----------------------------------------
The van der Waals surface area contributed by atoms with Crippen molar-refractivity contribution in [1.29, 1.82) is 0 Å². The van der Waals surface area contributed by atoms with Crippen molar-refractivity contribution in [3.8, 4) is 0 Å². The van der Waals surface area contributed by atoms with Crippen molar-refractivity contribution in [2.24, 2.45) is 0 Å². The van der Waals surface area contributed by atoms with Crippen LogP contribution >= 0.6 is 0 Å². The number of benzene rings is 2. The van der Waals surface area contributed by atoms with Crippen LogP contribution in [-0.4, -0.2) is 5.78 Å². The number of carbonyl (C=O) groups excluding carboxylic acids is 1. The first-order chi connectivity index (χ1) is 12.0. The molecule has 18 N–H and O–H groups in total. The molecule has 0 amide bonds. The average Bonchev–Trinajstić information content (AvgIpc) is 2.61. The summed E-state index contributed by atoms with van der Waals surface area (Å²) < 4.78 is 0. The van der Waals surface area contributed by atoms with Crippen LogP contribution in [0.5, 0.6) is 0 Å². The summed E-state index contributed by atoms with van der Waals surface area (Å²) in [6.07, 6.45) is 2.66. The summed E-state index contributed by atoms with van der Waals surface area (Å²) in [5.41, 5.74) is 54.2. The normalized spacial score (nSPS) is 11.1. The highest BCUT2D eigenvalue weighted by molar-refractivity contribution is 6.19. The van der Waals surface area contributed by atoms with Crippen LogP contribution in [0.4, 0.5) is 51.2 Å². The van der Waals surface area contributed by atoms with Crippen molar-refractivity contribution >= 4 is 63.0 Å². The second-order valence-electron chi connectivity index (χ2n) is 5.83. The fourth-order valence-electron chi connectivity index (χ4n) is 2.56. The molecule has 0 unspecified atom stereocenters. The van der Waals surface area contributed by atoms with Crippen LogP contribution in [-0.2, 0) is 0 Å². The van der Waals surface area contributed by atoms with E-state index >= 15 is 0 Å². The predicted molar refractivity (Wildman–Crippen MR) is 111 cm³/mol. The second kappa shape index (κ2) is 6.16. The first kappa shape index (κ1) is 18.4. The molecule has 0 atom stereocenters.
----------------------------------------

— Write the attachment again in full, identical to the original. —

The van der Waals surface area contributed by atoms with Crippen molar-refractivity contribution in [1.29, 1.82) is 0 Å². The van der Waals surface area contributed by atoms with Crippen molar-refractivity contribution in [3.8, 4) is 0 Å². The van der Waals surface area contributed by atoms with Crippen molar-refractivity contribution in [2.24, 2.45) is 0 Å². The van der Waals surface area contributed by atoms with Crippen LogP contribution >= 0.6 is 0 Å². The number of benzene rings is 2. The van der Waals surface area contributed by atoms with Crippen LogP contribution in [-0.4, -0.2) is 5.78 Å². The number of carbonyl (C=O) groups excluding carboxylic acids is 1. The first-order chi connectivity index (χ1) is 12.0. The molecule has 18 N–H and O–H groups in total. The molecule has 0 amide bonds. The average Bonchev–Trinajstić information content (AvgIpc) is 2.61. The summed E-state index contributed by atoms with van der Waals surface area (Å²) < 4.78 is 0. The van der Waals surface area contributed by atoms with Crippen LogP contribution in [0.5, 0.6) is 0 Å². The summed E-state index contributed by atoms with van der Waals surface area (Å²) in [6.07, 6.45) is 2.66. The summed E-state index contributed by atoms with van der Waals surface area (Å²) in [5.41, 5.74) is 54.2. The normalized spacial score (nSPS) is 11.1. The highest BCUT2D eigenvalue weighted by molar-refractivity contribution is 6.19. The van der Waals surface area contributed by atoms with Crippen LogP contribution in [0.4, 0.5) is 51.2 Å². The van der Waals surface area contributed by atoms with Crippen molar-refractivity contribution >= 4 is 63.0 Å². The second-order valence-electron chi connectivity index (χ2n) is 5.83. The fourth-order valence-electron chi connectivity index (χ4n) is 2.56. The molecule has 0 unspecified atom stereocenters. The van der Waals surface area contributed by atoms with Crippen LogP contribution in [-0.2, 0) is 0 Å². The van der Waals surface area contributed by atoms with E-state index >= 15 is 0 Å². The predicted molar refractivity (Wildman–Crippen MR) is 111 cm³/mol. The second kappa shape index (κ2) is 6.16. The first kappa shape index (κ1) is 18.4. The molecule has 0 atom stereocenters.